Skip to ContentSkip to Navigation
About us FEB
Header image Faculty of Economics and Business Blog

Sport as medicine for health and health inequalities

Date:15 March 2022
Willem de Boer
Willem de Boer

The socioeconomic inequalities in health are large. While income inequality in the Netherlands is relatively limited, the people in the lowest income group on average live 20 years less in good health than people in the highest income group. Sport participation seems to be an important means to improve health, decrease health inequalities and reduce average health care costs, Willem de Boer’s research shows. The sports economist, who is affiliated with both FEB and the HAN University of Applied Sciences, studied different types of physical activity and the ways in which they affected health outcomes, health inequalities and health care costs.

Research carried out by De Boer and his colleagues shows that sport participation is positively associated to significantly lower risks of morbidity, type 2 diabetes, prediabetes and obesity. However, the relationship between sport participation and health differs between groups. For several health outcomes, the positive effects of sport participation were found to be significantly greater for people with a healthy weight than for obese persons.

‘Health club paradox’

De Boer – unlike many policy makers - makes a distinction between sports and physical activity in general. “While most research has focused on the importance of physical activity as a preventive medicine, little attention has been paid to the type or amount of activity. My research shows that sport participation and cycling seem to contribute more to improved health outcomes than other types of physical activity. Within sport participation, team sports seem to have the most beneficial health effects.”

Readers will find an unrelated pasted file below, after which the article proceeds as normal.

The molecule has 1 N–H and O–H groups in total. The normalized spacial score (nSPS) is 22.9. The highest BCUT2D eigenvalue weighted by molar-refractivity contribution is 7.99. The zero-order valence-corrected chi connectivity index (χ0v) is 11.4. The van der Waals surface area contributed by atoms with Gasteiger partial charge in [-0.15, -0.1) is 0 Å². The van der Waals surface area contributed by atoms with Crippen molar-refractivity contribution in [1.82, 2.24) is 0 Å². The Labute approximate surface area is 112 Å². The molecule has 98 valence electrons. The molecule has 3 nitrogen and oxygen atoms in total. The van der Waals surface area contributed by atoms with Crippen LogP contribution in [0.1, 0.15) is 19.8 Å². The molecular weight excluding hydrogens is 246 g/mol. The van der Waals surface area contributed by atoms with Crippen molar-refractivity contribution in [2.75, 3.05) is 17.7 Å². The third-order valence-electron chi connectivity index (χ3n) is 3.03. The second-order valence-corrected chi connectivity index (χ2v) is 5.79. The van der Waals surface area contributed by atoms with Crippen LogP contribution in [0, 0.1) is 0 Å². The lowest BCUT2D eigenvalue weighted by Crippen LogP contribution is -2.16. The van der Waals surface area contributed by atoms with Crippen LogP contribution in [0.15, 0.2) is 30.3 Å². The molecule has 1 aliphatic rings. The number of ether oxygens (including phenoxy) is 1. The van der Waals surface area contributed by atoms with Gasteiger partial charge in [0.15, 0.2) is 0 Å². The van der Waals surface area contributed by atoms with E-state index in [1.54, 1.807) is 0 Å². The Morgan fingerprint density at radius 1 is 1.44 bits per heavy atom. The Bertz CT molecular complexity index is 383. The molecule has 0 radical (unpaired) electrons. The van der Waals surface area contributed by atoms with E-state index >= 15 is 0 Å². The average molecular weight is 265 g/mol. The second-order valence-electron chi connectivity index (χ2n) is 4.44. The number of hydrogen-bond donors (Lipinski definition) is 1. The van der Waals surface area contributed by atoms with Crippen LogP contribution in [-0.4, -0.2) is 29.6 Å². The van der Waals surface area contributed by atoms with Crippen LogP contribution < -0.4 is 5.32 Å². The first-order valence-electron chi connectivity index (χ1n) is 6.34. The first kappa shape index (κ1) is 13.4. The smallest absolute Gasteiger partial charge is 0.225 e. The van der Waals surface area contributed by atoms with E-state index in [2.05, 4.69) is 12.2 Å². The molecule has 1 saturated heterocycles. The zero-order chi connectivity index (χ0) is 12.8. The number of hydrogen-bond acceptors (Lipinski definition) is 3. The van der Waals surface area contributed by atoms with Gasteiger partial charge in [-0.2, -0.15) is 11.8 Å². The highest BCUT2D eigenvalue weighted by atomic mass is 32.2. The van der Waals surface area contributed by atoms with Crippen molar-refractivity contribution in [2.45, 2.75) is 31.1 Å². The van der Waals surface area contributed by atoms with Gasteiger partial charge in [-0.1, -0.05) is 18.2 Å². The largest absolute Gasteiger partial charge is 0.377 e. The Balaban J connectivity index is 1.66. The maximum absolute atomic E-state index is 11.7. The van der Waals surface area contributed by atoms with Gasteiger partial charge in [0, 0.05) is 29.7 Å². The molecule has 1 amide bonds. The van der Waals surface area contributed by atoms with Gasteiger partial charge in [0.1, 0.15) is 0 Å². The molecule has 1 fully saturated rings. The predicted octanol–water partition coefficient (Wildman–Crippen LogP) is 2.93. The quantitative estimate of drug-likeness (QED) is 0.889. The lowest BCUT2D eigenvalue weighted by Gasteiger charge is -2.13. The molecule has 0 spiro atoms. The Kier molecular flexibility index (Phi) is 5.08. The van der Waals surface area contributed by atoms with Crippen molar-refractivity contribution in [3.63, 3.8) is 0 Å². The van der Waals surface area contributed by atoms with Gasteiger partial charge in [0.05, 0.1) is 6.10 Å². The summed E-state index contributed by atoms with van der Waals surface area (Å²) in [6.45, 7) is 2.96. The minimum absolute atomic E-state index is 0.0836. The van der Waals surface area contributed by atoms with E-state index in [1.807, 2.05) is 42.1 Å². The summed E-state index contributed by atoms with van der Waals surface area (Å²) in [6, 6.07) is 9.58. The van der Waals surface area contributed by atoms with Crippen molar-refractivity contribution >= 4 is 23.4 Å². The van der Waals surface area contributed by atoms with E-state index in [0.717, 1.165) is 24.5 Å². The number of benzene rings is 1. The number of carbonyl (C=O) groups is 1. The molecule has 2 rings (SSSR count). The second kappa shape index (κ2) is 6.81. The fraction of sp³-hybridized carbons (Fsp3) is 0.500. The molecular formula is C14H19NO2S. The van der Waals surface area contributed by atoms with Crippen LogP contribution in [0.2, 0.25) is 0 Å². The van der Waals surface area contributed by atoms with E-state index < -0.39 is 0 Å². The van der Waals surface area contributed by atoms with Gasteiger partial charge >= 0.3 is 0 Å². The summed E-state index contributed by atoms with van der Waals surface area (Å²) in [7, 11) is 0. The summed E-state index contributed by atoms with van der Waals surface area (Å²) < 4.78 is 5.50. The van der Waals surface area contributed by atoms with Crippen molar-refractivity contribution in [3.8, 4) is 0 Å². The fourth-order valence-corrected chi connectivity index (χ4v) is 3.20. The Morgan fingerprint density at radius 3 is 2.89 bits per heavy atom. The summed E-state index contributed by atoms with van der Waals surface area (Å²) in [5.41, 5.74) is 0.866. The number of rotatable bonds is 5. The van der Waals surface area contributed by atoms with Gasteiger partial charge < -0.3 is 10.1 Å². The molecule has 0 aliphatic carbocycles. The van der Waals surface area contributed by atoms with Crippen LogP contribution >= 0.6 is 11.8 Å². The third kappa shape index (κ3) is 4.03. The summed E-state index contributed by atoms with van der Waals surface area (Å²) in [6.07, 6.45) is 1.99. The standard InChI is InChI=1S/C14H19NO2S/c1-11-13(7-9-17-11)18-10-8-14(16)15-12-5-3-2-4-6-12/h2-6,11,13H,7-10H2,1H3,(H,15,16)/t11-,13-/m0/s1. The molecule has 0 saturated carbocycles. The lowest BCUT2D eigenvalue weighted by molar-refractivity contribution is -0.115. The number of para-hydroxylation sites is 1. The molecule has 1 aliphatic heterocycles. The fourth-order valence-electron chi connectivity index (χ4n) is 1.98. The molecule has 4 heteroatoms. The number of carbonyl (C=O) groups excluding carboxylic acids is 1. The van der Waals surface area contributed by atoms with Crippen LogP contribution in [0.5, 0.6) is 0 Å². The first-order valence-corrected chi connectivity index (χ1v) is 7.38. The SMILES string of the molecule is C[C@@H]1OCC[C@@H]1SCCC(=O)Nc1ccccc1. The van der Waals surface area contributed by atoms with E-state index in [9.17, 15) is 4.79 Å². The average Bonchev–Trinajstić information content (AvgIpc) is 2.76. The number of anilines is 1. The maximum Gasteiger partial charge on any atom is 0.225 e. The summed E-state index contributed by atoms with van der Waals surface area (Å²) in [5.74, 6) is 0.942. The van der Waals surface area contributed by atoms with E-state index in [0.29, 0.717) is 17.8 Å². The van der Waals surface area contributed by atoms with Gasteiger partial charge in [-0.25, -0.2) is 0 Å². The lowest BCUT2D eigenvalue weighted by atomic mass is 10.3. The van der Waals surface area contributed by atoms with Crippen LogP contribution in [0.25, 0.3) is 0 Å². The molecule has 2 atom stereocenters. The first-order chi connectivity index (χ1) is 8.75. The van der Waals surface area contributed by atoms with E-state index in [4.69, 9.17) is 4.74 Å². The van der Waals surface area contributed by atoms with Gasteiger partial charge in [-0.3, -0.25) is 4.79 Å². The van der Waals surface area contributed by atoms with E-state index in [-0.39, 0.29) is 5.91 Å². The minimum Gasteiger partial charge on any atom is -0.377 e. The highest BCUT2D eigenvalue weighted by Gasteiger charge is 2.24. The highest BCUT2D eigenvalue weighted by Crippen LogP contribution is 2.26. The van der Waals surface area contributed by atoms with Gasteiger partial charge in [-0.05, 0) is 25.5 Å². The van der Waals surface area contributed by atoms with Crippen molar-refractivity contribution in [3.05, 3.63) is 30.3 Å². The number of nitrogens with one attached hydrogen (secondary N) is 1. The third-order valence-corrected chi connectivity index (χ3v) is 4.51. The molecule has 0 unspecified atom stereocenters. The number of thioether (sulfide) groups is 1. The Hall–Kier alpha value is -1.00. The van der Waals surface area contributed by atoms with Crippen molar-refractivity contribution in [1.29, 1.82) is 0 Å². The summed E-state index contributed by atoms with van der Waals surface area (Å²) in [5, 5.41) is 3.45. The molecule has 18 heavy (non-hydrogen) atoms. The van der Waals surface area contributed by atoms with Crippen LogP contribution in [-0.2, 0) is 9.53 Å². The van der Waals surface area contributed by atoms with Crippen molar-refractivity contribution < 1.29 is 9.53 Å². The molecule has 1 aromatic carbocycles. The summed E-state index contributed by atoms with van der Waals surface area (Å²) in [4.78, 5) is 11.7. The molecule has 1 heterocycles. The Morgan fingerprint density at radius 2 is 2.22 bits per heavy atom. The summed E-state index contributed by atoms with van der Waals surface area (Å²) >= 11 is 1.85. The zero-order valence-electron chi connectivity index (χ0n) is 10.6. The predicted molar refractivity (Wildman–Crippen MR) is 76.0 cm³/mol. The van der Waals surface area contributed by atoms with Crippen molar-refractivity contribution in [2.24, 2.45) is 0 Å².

While studying and comparing the effects of different types of physical activity, De Boer and his colleagues discovered a what they call ‘health club paradox’. “While improving health is the most important motive for doing fitness activities, it seems to have the least beneficial health effects of all types of sport. Although doing fitness activities is associated with improved health outcomes compared to not participating in sport at all, other sport types – especially team sports – were associated with significantly better health outcomes,” the researcher explains.

Strong socioeconomic gradient in costs

The sport economist also found that socioeconomic inequalities in sports participation (with the most vulnerable groups participating the least) seem to contribute considerably, and much more than physical activity, to the socioeconomic inequalities in health outcomes. This can be tied in with the patterns De Boer discovered in health care costs: his research shows that there is a strong negative socioeconomic gradient in health care costs in the Netherlands. Controlling for the population structure, poor neighborhoods have substantially higher costs than affluent neighborhoods. In addition, neighborhoods with a higher percentage of voluntary sports club members have significantly lower average health care costs.

The researcher also found that these socioeconomic inequalities in physical activity behavior have increased significantly in the Netherlands due to the Covid-19 pandemic and the measures to prevent the spread of the virus.

Contributing to public health policies

With his research, De Boer hopes to contribute to both the scientific knowledge and public health policies with regard to sport participation as a cost-effective means (i.e. as a preventive medicine) to improve health and decrease health inequalities. “My research is just a first step in that direction. I hope to continue doing research on public health in relation to physical activity and sport. As a sports economist at the HAN University of Applied Sciences I would like to improve the knowledge about the causal relationships between physical activity (types) and health as well as on the social costs and benefits of sport, perhaps in the future in collaboration with UG’s Aletta Jacobs School of Public Health.”

More information

Willem de Boer will defend this PhD thesis coming Thursday, 17 March. You can find his dissertation on UG’s website.